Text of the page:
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When seeking leave to commence a derivative action for and on behalf of a corporation, a core requirement1 is that the complainant demonstrate that (s)he has made demand upon the directors of the corporation to prosecute the claim.
At first blush, since the claim is, by its nature, one that belongs to the corporation, it would appear normal and sensible that the action be authorized and overseen by the board. In the normal course, the complainant should therefore attempt to persuade the directors, whom one would expect to make a decision based on the best interests of the corporation, to initiate proceedings.
In some circumstances, however, the requirement that the directors make the threshold determination may amount to the fox guarding the henhouse. In such situations, Canadian corporate law should be updated to that of contemporary business realities as has been done in some of the states in the U.S. Whether, and in what circumstances, the complainant may avoid the notice requirement by pursuing other statutory or common law remedies such as an oppression or winding-up proceeding or an action founded upon misrepresentation, is beyond the scope of this article and will not be considered here. The availability of alternative remedies will be highly fact-driven.
Prerequisites For Leave
Shareholders, directors, creditors and other interested parties may apply for leave to initiate or defend an action on behalf of a corporation or its subsidiaries, and for directions regarding conduct, control, legal fees and the like. The claim must be for a right, duty or obligation owed to the corporation that could be enforced by the corporation itself.
Where that is the case, Canadian law requires claimants seeking leave to commence a derivative claim to establish that2:
- (a) the complainant has made efforts to cause the directors to prosecute the proceeding;
- (b) notice of the leave application has been given to the corporation;
- (c) the complainant is acting in good faith; and
- (d) it is in the interests of the corporation for the proceeding to be prosecuted.
At the hearing of the motion, the court will consider such factors as whether the intended claim is properly that of the corporation; the relative cost and benefit of bringing the claim; and whether the complainant has an ulterior motive. The merits of the case may enter into a consideration of whether the claim is prima facie in the best interests of the corporation.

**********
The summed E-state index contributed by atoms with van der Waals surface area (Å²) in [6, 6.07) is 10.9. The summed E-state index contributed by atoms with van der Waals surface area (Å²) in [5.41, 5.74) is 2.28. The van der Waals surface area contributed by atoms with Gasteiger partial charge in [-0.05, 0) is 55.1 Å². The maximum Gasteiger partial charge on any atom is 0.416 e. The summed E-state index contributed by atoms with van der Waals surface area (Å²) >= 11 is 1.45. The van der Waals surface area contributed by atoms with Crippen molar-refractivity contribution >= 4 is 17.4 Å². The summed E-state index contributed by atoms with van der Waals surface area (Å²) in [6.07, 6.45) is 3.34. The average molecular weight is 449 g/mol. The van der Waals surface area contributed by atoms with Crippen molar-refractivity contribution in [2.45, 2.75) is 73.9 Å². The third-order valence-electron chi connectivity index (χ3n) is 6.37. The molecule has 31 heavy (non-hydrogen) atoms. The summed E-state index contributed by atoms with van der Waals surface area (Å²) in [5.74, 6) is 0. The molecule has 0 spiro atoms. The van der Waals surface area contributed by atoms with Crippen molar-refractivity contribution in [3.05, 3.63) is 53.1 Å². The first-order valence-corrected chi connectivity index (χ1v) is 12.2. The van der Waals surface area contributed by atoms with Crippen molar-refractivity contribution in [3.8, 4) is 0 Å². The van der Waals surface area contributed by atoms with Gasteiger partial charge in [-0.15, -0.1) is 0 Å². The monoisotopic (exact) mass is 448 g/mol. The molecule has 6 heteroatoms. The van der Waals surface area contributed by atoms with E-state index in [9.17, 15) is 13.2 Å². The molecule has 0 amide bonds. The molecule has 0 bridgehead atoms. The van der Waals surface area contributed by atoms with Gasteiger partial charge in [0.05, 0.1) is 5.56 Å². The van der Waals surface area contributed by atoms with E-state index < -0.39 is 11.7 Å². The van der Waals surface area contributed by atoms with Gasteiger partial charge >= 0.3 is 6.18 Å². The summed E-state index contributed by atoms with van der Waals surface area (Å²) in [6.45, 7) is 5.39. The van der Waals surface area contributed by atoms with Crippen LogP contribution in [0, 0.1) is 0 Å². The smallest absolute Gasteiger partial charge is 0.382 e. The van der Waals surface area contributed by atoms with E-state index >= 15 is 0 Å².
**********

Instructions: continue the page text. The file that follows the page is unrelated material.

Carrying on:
Existing Demand Requirements
Since derivative action legislation in Canada differs somewhat amongst jurisdictions, I refer generally to criteria (a) and (b) above as constituting the requirements for demand in Canada.
Specifically, in Alberta and Ontario, and under federal law, the criteria of reasornable efforts and notice are combined in the single requirement that “the complainant has given reasonable notice to the directors of the corporation, or its subsidiary, of the complainant’s intention to apply to the Court [for leave] if the directors … do not bring [or] diligently prosecute …the action.”3) The CBCA and Ontario provisions are similar but add a time requirement of 14 days’ notice unless otherwise ordered.4) While these provisions do not include the word ‘demand’, given the nature of the notice required they are tantamount to a demand prerequisite. British Columbia requires “reasonable efforts” to convince the directors plus notice of the impending leave application; again tantamount to a demand.
Alberta and Ontario have reformed their statutes to obviate the need for notice “when all the directors of the corporation or its subsidiary have been named as defendants.”5) The BCBCA and the CBCA do not contain such provisions. For the reasons set out below, the provisions contained in the Alberta and Ontario statutes may promote the unnecessary addition of innocent defendants in derivative proceedings.